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Cramer: Deep flaw that could be in your 401(k)

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If you are like most investors and are banking on a 401(k) plan for retirement, Jim Cramer wants you to listen up. What some people consider to be the holy grail of retirement savings could have some serious flaws.

"Your 401(k) is important, but it has its downsides — plenty of them," the "Mad Money" host said.

So, while Cramer does think that it is important to contribute to a 401(k), he is not part of the crowd that thinks you should max out the limit.

The biggest benefit to a 401(k) plan is that an employer will match at least some percentage of contributions up to a certain point. That's free money, which only a fool would not take advantage of.

Your 401(k) is important, but it has its downsides, plenty of them.
Jim Cramer

However, a few downsides of a 401(k) are that some people complain about high management fees and administrative costs. For Cramer, the worst part about the 401(k) is the lack of control over his money and lack of choice in what he can invest in.

"I believe that the best way to invest, as you know, is to buy a diversified portfolio of individual stocks and do the homework on each one of them — ideally one hour per week per stock — so you know when it is time to buy more, when it is time to sell something, and when it is time to sell everything," Cramer added.

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The problem is that most 401(k) plans don't give you the option. Instead it will let you choose between a couple of stock and bond funds, and Cramer is generally not impressed with the selections.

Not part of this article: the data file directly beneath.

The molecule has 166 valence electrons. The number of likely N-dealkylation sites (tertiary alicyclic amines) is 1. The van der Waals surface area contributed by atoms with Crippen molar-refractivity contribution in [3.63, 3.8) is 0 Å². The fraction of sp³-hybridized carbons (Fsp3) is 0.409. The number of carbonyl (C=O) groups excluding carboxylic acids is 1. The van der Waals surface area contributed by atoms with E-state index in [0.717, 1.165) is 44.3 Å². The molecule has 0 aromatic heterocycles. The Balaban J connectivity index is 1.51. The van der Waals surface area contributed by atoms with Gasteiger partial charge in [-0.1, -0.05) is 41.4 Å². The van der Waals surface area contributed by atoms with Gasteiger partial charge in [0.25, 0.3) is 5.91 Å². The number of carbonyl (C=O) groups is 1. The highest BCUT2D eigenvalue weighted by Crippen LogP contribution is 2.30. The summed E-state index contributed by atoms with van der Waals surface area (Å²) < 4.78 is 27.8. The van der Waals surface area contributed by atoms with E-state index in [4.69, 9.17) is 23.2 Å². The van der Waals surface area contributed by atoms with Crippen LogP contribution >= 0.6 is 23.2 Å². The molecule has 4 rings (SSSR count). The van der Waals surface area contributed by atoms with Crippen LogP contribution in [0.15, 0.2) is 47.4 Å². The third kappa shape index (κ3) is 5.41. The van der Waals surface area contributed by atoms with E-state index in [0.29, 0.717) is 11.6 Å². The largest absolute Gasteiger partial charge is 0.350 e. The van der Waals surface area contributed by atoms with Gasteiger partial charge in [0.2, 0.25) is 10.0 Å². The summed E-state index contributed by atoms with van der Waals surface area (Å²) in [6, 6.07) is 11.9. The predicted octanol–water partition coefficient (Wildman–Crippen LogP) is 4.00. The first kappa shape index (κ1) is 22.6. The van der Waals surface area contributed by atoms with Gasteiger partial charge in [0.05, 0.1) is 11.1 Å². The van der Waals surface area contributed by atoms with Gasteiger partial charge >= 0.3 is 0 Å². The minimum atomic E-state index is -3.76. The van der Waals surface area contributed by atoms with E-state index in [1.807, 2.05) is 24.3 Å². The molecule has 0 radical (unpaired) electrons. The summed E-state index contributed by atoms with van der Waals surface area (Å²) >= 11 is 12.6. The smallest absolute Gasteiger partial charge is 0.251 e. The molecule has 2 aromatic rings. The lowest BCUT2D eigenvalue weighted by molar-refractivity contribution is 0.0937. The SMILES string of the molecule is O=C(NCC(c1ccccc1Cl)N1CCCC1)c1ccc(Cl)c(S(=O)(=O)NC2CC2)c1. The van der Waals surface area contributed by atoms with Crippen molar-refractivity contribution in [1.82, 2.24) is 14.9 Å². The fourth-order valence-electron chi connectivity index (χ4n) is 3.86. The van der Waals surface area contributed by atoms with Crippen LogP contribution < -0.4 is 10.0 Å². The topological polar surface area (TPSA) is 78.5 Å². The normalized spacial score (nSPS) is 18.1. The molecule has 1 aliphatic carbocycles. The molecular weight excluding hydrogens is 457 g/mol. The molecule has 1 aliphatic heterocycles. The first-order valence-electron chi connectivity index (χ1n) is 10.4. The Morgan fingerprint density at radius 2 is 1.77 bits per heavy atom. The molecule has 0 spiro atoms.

But then there is this benefit of a company matching contributions to a certain point.

So, what the heck do you do?

That is why an Individual Retirement Account is so important. An IRA doesn't have the high management fees that many 401(k) plans do, and it will let investors invest the way they want.

Cramer's recommendation is to contribute as much money to your 401(k) that is needed to get the full company match, and then stop. At that point, the rest of retirement savings should go into an IRA until that is maxed out.

So, while a 401(k) plan has a lot going for it, Cramer wants investors to be aware that they can be deeply flawed. That is why he only recommends contributing the amount that allows you to get the full match from your employer, and then everything else should go into an IRA that has lower fees and more flexibility.

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